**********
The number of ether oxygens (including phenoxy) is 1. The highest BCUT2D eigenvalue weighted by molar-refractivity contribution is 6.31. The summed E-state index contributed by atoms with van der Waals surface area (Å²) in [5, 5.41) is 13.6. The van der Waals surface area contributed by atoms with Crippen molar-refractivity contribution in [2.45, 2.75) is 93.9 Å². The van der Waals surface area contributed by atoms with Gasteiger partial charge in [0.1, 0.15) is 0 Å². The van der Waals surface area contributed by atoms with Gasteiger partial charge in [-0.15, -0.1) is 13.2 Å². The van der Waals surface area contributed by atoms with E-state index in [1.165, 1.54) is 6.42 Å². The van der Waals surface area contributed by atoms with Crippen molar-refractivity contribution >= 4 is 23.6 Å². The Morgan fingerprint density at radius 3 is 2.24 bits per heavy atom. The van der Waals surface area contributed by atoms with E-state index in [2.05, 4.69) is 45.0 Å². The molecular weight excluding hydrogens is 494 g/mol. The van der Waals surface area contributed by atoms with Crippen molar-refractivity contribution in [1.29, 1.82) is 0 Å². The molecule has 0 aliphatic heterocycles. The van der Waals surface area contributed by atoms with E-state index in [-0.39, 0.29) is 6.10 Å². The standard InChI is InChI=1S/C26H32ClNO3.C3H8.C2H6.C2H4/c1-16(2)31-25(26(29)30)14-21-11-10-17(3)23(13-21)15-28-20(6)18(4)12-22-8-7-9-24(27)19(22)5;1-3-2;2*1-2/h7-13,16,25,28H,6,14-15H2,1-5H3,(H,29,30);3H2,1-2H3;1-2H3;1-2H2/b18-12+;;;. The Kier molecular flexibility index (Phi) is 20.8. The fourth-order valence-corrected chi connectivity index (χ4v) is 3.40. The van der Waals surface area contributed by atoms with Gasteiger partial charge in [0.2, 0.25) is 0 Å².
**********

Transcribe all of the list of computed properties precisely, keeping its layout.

The number of ether oxygens (including phenoxy) is 1. The highest BCUT2D eigenvalue weighted by molar-refractivity contribution is 6.31. The summed E-state index contributed by atoms with van der Waals surface area (Å²) in [5, 5.41) is 13.6. The van der Waals surface area contributed by atoms with Crippen molar-refractivity contribution in [2.45, 2.75) is 93.9 Å². The van der Waals surface area contributed by atoms with Gasteiger partial charge in [0.1, 0.15) is 0 Å². The van der Waals surface area contributed by atoms with Gasteiger partial charge in [-0.15, -0.1) is 13.2 Å². The van der Waals surface area contributed by atoms with E-state index in [1.165, 1.54) is 6.42 Å². The van der Waals surface area contributed by atoms with Crippen molar-refractivity contribution >= 4 is 23.6 Å². The Morgan fingerprint density at radius 3 is 2.24 bits per heavy atom. The van der Waals surface area contributed by atoms with E-state index in [2.05, 4.69) is 45.0 Å². The molecular weight excluding hydrogens is 494 g/mol. The van der Waals surface area contributed by atoms with Crippen molar-refractivity contribution in [1.29, 1.82) is 0 Å². The molecule has 0 aliphatic heterocycles. The van der Waals surface area contributed by atoms with E-state index in [-0.39, 0.29) is 6.10 Å². The standard InChI is InChI=1S/C26H32ClNO3.C3H8.C2H6.C2H4/c1-16(2)31-25(26(29)30)14-21-11-10-17(3)23(13-21)15-28-20(6)18(4)12-22-8-7-9-24(27)19(22)5;1-3-2;2*1-2/h7-13,16,25,28H,6,14-15H2,1-5H3,(H,29,30);3H2,1-2H3;1-2H3;1-2H2/b18-12+;;;. The Kier molecular flexibility index (Phi) is 20.8. The fourth-order valence-corrected chi connectivity index (χ4v) is 3.40. The van der Waals surface area contributed by atoms with Gasteiger partial charge in [0.2, 0.25) is 0 Å².